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LTLFTcomposite
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Re: Heater

Sat Apr 24, 2010 5:23 pm

Add that to the feature content list for Leaf 2.0 - reverse cycle A/C for heat

One problem you have with heat pumps/reverse cycle AC for heating is they lose effectiveness at lower temps.
LTL
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daniel
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Re: Heater

Sat Apr 24, 2010 6:39 pm

LTLFTcomposite wrote:From what I saw on the evening news, nobody there is yet concerned about declining population.
Just wait until they start having water outages!
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KarenRei
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Re: Heater

Sat Apr 24, 2010 7:01 pm

LTLFTcomposite wrote:Add that to the feature content list for Leaf 2.0 - reverse cycle A/C for heat

One problem you have with heat pumps/reverse cycle AC for heating is they lose effectiveness at lower temps.
Indeed. But they're still a lot more efficient than resistive.

To simplify it, an air conditioner is a device that moves heat from one radiator to another, wherein the one having heat removed from it has a fan over it that leads into the vehicle, while the one having heat pushed into it has a fan over it that blows to outside air. A reversible heat pump can change which radiator is which. Another alternative is to keep the radiators the same, but simply switch where the ducts are leading.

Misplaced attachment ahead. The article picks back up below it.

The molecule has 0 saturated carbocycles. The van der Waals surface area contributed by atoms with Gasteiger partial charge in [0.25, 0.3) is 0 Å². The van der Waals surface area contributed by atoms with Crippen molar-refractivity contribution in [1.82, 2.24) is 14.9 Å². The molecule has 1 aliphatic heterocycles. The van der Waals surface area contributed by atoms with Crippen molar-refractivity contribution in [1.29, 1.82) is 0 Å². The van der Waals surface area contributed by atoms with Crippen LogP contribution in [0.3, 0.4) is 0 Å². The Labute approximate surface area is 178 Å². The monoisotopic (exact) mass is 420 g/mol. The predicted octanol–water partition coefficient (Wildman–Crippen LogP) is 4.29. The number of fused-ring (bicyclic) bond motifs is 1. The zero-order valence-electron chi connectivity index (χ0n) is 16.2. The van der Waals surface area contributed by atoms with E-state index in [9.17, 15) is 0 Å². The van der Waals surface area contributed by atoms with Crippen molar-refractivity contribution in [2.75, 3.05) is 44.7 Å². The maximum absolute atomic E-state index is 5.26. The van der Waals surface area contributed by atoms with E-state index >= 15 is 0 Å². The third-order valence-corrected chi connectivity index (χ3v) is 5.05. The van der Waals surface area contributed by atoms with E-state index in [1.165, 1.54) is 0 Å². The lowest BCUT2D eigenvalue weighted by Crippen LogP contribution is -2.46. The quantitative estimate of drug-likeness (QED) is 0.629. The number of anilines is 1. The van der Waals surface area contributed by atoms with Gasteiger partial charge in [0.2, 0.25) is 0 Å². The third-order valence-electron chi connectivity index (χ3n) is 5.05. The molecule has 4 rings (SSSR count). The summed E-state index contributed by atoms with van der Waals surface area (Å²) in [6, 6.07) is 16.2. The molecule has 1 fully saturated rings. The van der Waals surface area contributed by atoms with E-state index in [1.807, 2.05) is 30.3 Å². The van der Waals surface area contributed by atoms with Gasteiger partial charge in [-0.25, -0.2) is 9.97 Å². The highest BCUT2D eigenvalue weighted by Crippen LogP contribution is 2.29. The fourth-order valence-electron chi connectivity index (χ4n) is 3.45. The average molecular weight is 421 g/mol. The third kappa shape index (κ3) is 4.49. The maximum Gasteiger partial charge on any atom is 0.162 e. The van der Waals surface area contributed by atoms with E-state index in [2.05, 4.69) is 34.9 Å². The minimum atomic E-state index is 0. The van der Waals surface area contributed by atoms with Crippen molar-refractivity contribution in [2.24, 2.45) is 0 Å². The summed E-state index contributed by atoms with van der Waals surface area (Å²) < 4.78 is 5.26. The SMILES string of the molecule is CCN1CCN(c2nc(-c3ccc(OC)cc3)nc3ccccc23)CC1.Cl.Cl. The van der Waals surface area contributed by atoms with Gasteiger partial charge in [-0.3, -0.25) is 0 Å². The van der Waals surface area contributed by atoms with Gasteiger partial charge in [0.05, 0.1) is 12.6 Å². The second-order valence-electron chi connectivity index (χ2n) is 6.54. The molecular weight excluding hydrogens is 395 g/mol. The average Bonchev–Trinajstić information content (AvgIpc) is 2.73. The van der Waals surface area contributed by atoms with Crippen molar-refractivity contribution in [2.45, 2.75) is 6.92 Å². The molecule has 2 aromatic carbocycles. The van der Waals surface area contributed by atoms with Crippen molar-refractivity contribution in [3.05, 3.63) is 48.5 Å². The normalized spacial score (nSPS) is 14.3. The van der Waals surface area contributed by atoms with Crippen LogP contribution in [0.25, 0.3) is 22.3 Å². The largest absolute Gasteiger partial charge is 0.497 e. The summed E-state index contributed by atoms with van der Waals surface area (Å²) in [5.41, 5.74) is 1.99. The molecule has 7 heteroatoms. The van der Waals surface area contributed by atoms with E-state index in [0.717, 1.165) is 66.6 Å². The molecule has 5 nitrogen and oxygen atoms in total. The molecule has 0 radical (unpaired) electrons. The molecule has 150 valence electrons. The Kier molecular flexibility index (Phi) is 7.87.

It's just a matter of ducts and solenoids.

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sjfotos
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Re: Heater

Sat Apr 24, 2010 7:13 pm

I'm guessing the problem for an 'all heat pump' solution is the problem faced by my original heat pump installation here in Pennsylvania for my house. Once it gets down into the 30's (F) it just can't keep up. In any event, it will be interesting to see how it all works in a real application in the North.
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KarenRei
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Re: Heater

Sat Apr 24, 2010 7:16 pm

daniel wrote:
LTLFTcomposite wrote:From what I saw on the evening news, nobody there is yet concerned about declining population.
Just wait until they start having water outages!
Eh, what'll happen is that agriculture fed by the Colorado River will start getting pushed out of business. Farmers can't afford to pay nearly as much for water as people can pay for water for their homes. If it gets bad enough, you'll see desalination plants in California and an adjustment of the Colorado River Compact, with the upper states helping pay the cost in exchange for more of the river's water. Desalination water is generally too expensive for agriculture, but again, what's too expensive for agriculture isn't necessarily too expensive for homes.